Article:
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Monday, May 20, 2024
Esports Gaming Room
Three students game in the Bakke Esports Gaming Suite on Feb. 20, 2024.

Bakke gaming room reflects growing investment in UW-Madison esports

UW-Madison and other schools are beefing up their gaming spaces and programs.

University of Wisconsin-Madison gamers have found a community among light-up keyboards and high-end monitors in the Bakke Recreation Center’s esports room, which opened at the beginning of the spring semester. 

The $100,000 room boasts 12 computers and a variety of setups for gamers of all types. The investment reflects a nationwide higher education trend: many universities are adding esports academic programs and spaces like the one at Bakke to their campuses in response to student interests and job markets

In Madison, the esports room reflects a growing economic sector furnished by companies and studios like Epic Games and Respawn Entertainment. For some experts, working in esports — a sector projected to bring $4.3 billion in U.S. revenue in 2024, according to Statista — develops relevant skills for any industry.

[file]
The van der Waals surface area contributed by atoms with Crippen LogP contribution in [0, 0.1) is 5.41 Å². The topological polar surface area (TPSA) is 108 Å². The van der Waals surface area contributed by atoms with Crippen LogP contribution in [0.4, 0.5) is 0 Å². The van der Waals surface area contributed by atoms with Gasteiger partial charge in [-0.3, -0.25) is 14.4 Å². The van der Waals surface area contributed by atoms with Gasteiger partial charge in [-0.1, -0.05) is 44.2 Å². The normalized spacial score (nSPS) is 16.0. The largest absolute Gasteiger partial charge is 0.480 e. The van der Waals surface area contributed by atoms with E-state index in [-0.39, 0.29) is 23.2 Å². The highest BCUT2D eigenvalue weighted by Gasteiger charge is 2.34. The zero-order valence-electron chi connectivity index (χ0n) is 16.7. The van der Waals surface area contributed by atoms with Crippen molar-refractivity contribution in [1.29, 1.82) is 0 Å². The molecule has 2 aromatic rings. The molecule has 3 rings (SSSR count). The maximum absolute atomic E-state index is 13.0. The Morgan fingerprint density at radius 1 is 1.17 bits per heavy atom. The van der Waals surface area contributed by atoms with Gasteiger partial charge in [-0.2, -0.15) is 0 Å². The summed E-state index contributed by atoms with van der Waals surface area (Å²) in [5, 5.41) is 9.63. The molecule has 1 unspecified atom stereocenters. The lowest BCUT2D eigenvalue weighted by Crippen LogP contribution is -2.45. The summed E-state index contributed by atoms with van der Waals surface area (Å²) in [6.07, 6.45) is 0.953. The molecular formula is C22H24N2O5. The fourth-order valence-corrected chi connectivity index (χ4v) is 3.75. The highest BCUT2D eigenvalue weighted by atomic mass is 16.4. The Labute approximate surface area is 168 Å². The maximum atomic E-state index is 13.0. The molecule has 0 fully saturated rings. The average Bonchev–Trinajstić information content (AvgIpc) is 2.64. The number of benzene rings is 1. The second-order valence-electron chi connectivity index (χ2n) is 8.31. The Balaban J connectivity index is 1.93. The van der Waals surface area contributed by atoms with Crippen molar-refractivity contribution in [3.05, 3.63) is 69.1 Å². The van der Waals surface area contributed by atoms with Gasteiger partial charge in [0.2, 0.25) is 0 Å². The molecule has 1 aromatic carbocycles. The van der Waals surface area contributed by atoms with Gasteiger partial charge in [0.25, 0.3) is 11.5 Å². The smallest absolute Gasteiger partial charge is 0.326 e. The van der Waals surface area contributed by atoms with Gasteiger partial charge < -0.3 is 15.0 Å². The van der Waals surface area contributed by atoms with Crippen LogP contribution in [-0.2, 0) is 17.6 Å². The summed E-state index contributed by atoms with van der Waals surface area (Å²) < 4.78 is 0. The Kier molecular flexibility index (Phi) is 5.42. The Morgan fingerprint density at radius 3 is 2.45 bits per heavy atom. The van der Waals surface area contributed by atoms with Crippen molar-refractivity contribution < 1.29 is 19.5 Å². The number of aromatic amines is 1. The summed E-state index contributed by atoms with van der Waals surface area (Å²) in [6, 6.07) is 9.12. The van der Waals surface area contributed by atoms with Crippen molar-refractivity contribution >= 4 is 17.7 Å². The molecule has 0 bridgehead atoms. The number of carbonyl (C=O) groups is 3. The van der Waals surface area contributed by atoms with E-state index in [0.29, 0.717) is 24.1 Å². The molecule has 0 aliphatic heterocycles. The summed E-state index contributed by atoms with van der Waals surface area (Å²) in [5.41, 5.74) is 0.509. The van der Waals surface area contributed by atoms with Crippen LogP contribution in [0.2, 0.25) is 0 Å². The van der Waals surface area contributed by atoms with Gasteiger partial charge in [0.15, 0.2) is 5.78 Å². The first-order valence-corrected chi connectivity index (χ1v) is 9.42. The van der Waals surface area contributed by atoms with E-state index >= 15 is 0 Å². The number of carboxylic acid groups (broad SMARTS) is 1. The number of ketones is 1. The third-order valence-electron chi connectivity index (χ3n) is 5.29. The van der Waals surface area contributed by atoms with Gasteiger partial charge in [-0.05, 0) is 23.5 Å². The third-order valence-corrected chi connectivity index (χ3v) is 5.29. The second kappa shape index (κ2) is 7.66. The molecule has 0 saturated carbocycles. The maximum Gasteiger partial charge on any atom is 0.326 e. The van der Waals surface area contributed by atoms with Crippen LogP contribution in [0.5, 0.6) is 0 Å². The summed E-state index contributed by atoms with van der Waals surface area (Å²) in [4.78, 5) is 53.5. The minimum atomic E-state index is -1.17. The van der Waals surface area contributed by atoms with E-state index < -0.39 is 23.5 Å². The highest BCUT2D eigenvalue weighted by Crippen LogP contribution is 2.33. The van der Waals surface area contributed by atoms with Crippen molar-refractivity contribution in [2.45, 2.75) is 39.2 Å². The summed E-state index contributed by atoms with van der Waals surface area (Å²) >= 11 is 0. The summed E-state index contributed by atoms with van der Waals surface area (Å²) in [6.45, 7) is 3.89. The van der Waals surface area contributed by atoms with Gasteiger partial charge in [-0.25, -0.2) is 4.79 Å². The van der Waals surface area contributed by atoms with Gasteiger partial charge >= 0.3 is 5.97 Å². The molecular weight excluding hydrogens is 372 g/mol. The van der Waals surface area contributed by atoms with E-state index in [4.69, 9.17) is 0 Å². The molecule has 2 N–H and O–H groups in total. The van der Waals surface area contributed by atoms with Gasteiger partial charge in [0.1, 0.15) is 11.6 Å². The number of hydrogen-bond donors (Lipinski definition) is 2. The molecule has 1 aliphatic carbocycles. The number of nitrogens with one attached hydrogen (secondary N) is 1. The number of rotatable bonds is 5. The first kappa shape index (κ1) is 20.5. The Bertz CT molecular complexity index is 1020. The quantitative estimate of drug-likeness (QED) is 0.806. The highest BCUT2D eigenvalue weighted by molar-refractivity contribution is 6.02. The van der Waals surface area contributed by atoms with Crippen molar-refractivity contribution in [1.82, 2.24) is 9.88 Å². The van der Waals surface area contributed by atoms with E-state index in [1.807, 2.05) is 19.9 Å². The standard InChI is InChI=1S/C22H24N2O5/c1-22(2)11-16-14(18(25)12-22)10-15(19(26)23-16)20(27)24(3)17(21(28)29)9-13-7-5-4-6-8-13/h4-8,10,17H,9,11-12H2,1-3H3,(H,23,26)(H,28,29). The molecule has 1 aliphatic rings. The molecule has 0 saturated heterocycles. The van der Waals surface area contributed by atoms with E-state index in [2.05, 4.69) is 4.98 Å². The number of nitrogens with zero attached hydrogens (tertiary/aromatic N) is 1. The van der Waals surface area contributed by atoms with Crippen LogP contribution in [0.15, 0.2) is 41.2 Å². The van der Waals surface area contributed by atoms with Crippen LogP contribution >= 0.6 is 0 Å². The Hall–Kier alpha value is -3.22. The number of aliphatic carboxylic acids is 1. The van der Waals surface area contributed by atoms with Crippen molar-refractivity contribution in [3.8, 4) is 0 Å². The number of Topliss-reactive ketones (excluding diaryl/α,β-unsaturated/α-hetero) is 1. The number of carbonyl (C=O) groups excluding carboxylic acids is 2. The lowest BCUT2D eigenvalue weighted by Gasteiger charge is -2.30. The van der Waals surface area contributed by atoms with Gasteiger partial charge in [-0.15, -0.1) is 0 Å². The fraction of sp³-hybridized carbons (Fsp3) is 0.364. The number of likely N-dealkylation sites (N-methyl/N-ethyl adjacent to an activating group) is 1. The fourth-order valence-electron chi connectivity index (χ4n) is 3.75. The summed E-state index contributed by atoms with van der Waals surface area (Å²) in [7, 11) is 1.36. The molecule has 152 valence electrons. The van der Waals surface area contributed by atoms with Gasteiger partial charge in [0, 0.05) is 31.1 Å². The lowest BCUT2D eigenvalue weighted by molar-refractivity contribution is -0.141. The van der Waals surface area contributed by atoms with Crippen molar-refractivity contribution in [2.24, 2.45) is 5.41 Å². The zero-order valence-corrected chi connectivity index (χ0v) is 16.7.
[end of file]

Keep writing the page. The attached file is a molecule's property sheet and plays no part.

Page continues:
UW-Stout introduced an esports coaching certificate program in fall 2023. According to a UW System press release, the school’s successful varsity esports team helped originate the program, which will require students to coach one sports team at any level. 

“The skills one would need to work in esports are transferable to many other careers. Training in esports is a good investment,” said Dr. Krista Lee Malone, a professor in the game design certificate program at UW-Madison. 

The program involves classes from the departments of computer science, theatre and art. Despite demand beyond its available slots, Malone said the program is small and specific for more individualized instruction.

Alejandro Robinson, president of the Madison Esports Club, said students are interested in various fields within esports: advertising, graphic design, marketing and professional competition. 

“We're trying to find places in the club where they can use those interests and shine,” Robinson said. 

Robinson said the Bakke Center’s esports room changed the landscape of his club. After the room’s opening, the club had an easier time building deeper connections with members.

“Having an in-person space where you can practice and hang out together, I can tell just from the team's dynamics, has changed a lot,” Robinson said. 

In using the esports room, Robinson hopes the club will be able to recruit more casual gamers to join and increase club support from UW-Madison.

“Our hope is that as the space is used more often, we start collecting these statistics showing [usage] and tell the university, ‘Hey guys, a lot of people are using the space. We need more,’” Robinson said. 

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Gabriella Hartlaub

Gabriella Hartlaub is an arts editor for the Daily Cardinal. She also reports state politics and life & style stories. Follow her on Twitter at @gabihartlaub.


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